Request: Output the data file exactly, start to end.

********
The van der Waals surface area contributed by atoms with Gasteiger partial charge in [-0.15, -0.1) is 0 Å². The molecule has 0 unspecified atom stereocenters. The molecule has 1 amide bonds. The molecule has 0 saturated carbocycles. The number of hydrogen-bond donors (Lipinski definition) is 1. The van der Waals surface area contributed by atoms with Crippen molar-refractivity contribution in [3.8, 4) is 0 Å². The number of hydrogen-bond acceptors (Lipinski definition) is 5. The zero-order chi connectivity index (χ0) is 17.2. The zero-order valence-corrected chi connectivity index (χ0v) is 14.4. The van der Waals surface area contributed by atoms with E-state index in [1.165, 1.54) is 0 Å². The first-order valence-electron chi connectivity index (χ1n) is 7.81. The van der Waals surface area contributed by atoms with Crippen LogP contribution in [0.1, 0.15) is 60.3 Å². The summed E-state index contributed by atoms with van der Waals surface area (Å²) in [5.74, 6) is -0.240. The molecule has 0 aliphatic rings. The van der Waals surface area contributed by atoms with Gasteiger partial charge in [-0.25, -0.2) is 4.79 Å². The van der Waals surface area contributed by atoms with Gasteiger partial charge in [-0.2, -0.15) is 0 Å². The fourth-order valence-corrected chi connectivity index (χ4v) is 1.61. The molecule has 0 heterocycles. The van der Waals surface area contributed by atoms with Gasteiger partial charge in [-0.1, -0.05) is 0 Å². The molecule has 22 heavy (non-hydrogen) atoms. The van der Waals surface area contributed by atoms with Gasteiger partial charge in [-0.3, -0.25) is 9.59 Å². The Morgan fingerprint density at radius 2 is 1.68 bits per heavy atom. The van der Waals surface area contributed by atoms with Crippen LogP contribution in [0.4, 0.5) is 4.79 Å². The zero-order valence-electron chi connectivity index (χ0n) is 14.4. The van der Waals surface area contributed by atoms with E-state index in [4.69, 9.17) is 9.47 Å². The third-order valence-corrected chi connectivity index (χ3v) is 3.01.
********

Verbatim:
The van der Waals surface area contributed by atoms with Gasteiger partial charge in [-0.15, -0.1) is 0 Å². The molecule has 0 unspecified atom stereocenters. The molecule has 1 amide bonds. The molecule has 0 saturated carbocycles. The number of hydrogen-bond donors (Lipinski definition) is 1. The van der Waals surface area contributed by atoms with Crippen molar-refractivity contribution in [3.8, 4) is 0 Å². The number of hydrogen-bond acceptors (Lipinski definition) is 5. The zero-order chi connectivity index (χ0) is 17.2. The zero-order valence-corrected chi connectivity index (χ0v) is 14.4. The van der Waals surface area contributed by atoms with E-state index in [1.165, 1.54) is 0 Å². The first-order valence-electron chi connectivity index (χ1n) is 7.81. The van der Waals surface area contributed by atoms with Crippen LogP contribution in [0.1, 0.15) is 60.3 Å². The summed E-state index contributed by atoms with van der Waals surface area (Å²) in [5.74, 6) is -0.240. The molecule has 0 aliphatic rings. The van der Waals surface area contributed by atoms with Gasteiger partial charge in [-0.25, -0.2) is 4.79 Å². The van der Waals surface area contributed by atoms with Gasteiger partial charge in [-0.2, -0.15) is 0 Å². The fourth-order valence-corrected chi connectivity index (χ4v) is 1.61. The molecule has 0 heterocycles. The van der Waals surface area contributed by atoms with Gasteiger partial charge in [-0.1, -0.05) is 0 Å². The molecule has 22 heavy (non-hydrogen) atoms. The van der Waals surface area contributed by atoms with Gasteiger partial charge in [-0.3, -0.25) is 9.59 Å². The Morgan fingerprint density at radius 2 is 1.68 bits per heavy atom. The van der Waals surface area contributed by atoms with Crippen LogP contribution in [0.4, 0.5) is 4.79 Å². The zero-order valence-electron chi connectivity index (χ0n) is 14.4. The van der Waals surface area contributed by atoms with E-state index in [4.69, 9.17) is 9.47 Å². The third-order valence-corrected chi connectivity index (χ3v) is 3.01.